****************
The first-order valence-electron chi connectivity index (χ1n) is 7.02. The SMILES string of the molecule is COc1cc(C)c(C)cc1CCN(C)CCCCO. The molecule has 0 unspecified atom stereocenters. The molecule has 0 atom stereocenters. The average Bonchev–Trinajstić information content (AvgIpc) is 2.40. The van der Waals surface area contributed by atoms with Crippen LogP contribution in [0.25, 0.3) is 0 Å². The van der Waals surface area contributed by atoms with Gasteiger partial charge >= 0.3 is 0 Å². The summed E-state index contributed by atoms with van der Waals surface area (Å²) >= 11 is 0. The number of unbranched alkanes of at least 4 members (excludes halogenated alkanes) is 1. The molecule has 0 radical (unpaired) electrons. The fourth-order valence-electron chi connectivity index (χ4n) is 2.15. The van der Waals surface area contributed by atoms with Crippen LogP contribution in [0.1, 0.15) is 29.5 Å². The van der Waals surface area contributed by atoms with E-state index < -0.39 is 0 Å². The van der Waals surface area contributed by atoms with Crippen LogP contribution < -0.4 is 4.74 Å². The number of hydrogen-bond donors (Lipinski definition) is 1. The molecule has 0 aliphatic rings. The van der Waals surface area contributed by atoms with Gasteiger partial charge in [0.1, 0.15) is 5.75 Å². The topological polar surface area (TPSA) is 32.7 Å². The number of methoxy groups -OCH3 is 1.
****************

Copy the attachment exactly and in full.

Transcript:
The first-order valence-electron chi connectivity index (χ1n) is 7.02. The SMILES string of the molecule is COc1cc(C)c(C)cc1CCN(C)CCCCO. The molecule has 0 unspecified atom stereocenters. The molecule has 0 atom stereocenters. The average Bonchev–Trinajstić information content (AvgIpc) is 2.40. The van der Waals surface area contributed by atoms with Crippen LogP contribution in [0.25, 0.3) is 0 Å². The van der Waals surface area contributed by atoms with Gasteiger partial charge >= 0.3 is 0 Å². The summed E-state index contributed by atoms with van der Waals surface area (Å²) >= 11 is 0. The number of unbranched alkanes of at least 4 members (excludes halogenated alkanes) is 1. The molecule has 0 radical (unpaired) electrons. The fourth-order valence-electron chi connectivity index (χ4n) is 2.15. The van der Waals surface area contributed by atoms with Crippen LogP contribution in [0.1, 0.15) is 29.5 Å². The van der Waals surface area contributed by atoms with E-state index < -0.39 is 0 Å². The van der Waals surface area contributed by atoms with Crippen LogP contribution < -0.4 is 4.74 Å². The number of hydrogen-bond donors (Lipinski definition) is 1. The molecule has 0 aliphatic rings. The van der Waals surface area contributed by atoms with Gasteiger partial charge in [0.1, 0.15) is 5.75 Å². The topological polar surface area (TPSA) is 32.7 Å². The number of methoxy groups -OCH3 is 1.